The film is getting magnificent reviews and I will be seeing it on the last Friday of the month with a full review to follow. Operation Dynamo, the transport of British and French troops from surrounded Dunkirk, was a military miracle, aided by Hitler’s agreement with his generals for a temporary pause in operations, for rest and reorganization, from May 24-May 26 of the German Fourth Army around Dunkirk. Initially it was thought that only some 45,000 men could be rescued, but instead 338,000 men were saved to fight many other days. But for Dunkirk, the British would have had few trained troops to confront a Nazi invasion, if Hitler had attempted to roll the iron dice of war and risk Operation Sea Lion.
Today we recall the civilian craft of all types that voluntarily came out to rescue the British soldiers. It was a demonstration that although the British military had suffered a stunning loss in France, along with their French allies, the spirit of the British people was far from broken. Churchill summed up the Dunkirk Miracle well:
When, a week ago today, I asked the house to fix this afternoon as the occasion for a statement, I feared it would be my hard lot to announce the greatest military disaster in our long history. I thought – and some good judges agreed with me – that perhaps 20,000 or 30,000 men might be re-embarked. But it certainly seemed that the whole of the French First Army and the whole of the British Expeditionary Force north of the Amiens-Abbeville gap would be broken up in the open field or else would have to capitulate for lack of food and ammunition. These were the hard and heavy tidings for which I called upon the house and the nation to prepare themselves a week ago. The whole root and core and brain of the British Army, on which and around which we were to build, and are to build, the great British armies in the later years of the war, seemed about to perish upon the field or to be led into an ignominious and starving captivity.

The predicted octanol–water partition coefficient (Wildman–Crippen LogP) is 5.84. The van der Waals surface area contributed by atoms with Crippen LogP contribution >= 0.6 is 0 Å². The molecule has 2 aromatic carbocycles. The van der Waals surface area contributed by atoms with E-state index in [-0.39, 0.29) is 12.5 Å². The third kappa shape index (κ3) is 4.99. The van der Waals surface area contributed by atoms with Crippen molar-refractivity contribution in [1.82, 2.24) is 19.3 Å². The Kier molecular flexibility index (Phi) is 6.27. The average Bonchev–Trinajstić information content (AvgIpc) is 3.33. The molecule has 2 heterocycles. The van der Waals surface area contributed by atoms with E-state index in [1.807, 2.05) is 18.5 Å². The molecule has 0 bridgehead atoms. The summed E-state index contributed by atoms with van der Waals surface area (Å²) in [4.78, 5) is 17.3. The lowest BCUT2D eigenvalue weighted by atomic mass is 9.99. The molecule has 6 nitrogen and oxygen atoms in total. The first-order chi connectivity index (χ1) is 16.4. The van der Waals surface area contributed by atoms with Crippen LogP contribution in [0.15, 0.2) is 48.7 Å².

After having described the Dunkirk evacuation Churchill said this and here he donned the mantle of a prophet:
We must be very careful not to assign to this deliverance the attributes of a victory. Wars are not won by evacuations. But there was a victory inside this deliverance, which should be noted. It was gained by the air force. Many of our soldiers coming back have not seen the air force at work; they saw only the bombers which escaped its protective attack. They underrate its achievements. I have heard much talk of this; that is why I go out of my way to say this. I will tell you about it.
This was a great trial of strength between the British and German air forces. Can you conceive a greater objective for the Germans in the air than to make evacuation from these beaches impossible, and to sink all these ships which were displayed, almost to the extent of thousands? Could there have been an objective of greater military importance and significance for the whole purpose of the war than this? They tried hard, and they were beaten back; they were frustrated in their task. We got the Army away; and they have paid fourfold for any losses which they have inflicted. Very large formations of German aeroplanes – and we know that they are a very brave race – have turned on several occasions from the attack of one-quarter of their number of the Royal Air Force, and have dispersed in different directions. Twelve aeroplanes have been hunted by two. One aeroplane was driven into the water and cast away by the mere charge of a British aeroplane, which had no more ammunition. All of our types – the Hurricane, the Spitfire and the new Defiant – and all our pilots have been vindicated as superior to what they have at present to face.
When we consider how much greater would be our advantage in defending the air above this Island against an overseas attack, I must say that I find in these facts a sure basis upon which practical and reassuring thoughts may rest.
Churchill ended with a ringing statement that will be remembered as long as men value freedom:
We shall fight on the beaches, we shall fight on the landing grounds, we shall fight in the fields and in the streets, we shall fight in the hills; we shall never surrender, and even if, which I do not for a moment believe, this island or a large part of it were subjugated and starving, then our Empire beyond the seas, armed and guarded by the British fleet, would carry on the struggle, until, in God’s good time, the New World, with all its power and might, steps forth to the rescue and the liberation of the old.